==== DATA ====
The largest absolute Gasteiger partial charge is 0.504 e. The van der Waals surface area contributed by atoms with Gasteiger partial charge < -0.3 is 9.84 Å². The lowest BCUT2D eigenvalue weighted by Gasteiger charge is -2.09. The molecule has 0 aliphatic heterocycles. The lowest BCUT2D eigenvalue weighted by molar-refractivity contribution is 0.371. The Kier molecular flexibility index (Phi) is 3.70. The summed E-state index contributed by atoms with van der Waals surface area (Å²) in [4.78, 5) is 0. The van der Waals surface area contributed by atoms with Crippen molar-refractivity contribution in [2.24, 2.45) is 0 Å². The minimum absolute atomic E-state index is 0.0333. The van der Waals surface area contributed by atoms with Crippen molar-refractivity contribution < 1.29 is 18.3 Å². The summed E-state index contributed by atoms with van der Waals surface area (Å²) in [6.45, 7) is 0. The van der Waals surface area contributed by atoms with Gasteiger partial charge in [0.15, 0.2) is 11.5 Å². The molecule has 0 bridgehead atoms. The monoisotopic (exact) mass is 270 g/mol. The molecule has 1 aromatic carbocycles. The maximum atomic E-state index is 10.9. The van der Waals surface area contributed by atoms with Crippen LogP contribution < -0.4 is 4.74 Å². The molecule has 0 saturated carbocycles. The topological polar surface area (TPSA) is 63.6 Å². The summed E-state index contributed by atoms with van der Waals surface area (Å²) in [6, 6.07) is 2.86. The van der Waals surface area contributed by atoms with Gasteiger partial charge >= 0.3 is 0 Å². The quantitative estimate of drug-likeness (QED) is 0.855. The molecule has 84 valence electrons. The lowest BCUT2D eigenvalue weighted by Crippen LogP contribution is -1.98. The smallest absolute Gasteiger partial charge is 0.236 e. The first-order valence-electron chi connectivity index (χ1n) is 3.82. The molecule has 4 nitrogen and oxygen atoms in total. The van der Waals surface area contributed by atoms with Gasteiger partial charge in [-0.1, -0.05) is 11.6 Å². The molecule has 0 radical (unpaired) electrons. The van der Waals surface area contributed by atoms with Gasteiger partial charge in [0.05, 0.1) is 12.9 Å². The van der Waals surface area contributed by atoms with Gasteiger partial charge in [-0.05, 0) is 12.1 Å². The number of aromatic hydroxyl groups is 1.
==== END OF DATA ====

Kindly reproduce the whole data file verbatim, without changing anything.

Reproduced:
The largest absolute Gasteiger partial charge is 0.504 e. The van der Waals surface area contributed by atoms with Gasteiger partial charge < -0.3 is 9.84 Å². The lowest BCUT2D eigenvalue weighted by Gasteiger charge is -2.09. The molecule has 0 aliphatic heterocycles. The lowest BCUT2D eigenvalue weighted by molar-refractivity contribution is 0.371. The Kier molecular flexibility index (Phi) is 3.70. The summed E-state index contributed by atoms with van der Waals surface area (Å²) in [4.78, 5) is 0. The van der Waals surface area contributed by atoms with Crippen molar-refractivity contribution in [2.24, 2.45) is 0 Å². The minimum absolute atomic E-state index is 0.0333. The van der Waals surface area contributed by atoms with Crippen molar-refractivity contribution < 1.29 is 18.3 Å². The summed E-state index contributed by atoms with van der Waals surface area (Å²) in [6.45, 7) is 0. The van der Waals surface area contributed by atoms with Gasteiger partial charge in [0.15, 0.2) is 11.5 Å². The molecule has 0 bridgehead atoms. The monoisotopic (exact) mass is 270 g/mol. The molecule has 1 aromatic carbocycles. The maximum atomic E-state index is 10.9. The van der Waals surface area contributed by atoms with Crippen LogP contribution < -0.4 is 4.74 Å². The molecule has 0 saturated carbocycles. The topological polar surface area (TPSA) is 63.6 Å². The summed E-state index contributed by atoms with van der Waals surface area (Å²) in [6, 6.07) is 2.86. The van der Waals surface area contributed by atoms with Gasteiger partial charge >= 0.3 is 0 Å². The quantitative estimate of drug-likeness (QED) is 0.855. The molecule has 84 valence electrons. The lowest BCUT2D eigenvalue weighted by Crippen LogP contribution is -1.98. The smallest absolute Gasteiger partial charge is 0.236 e. The first-order valence-electron chi connectivity index (χ1n) is 3.82. The molecule has 4 nitrogen and oxygen atoms in total. The van der Waals surface area contributed by atoms with Gasteiger partial charge in [-0.1, -0.05) is 11.6 Å². The molecule has 0 radical (unpaired) electrons. The van der Waals surface area contributed by atoms with Gasteiger partial charge in [0.05, 0.1) is 12.9 Å². The van der Waals surface area contributed by atoms with Gasteiger partial charge in [-0.05, 0) is 12.1 Å². The number of aromatic hydroxyl groups is 1.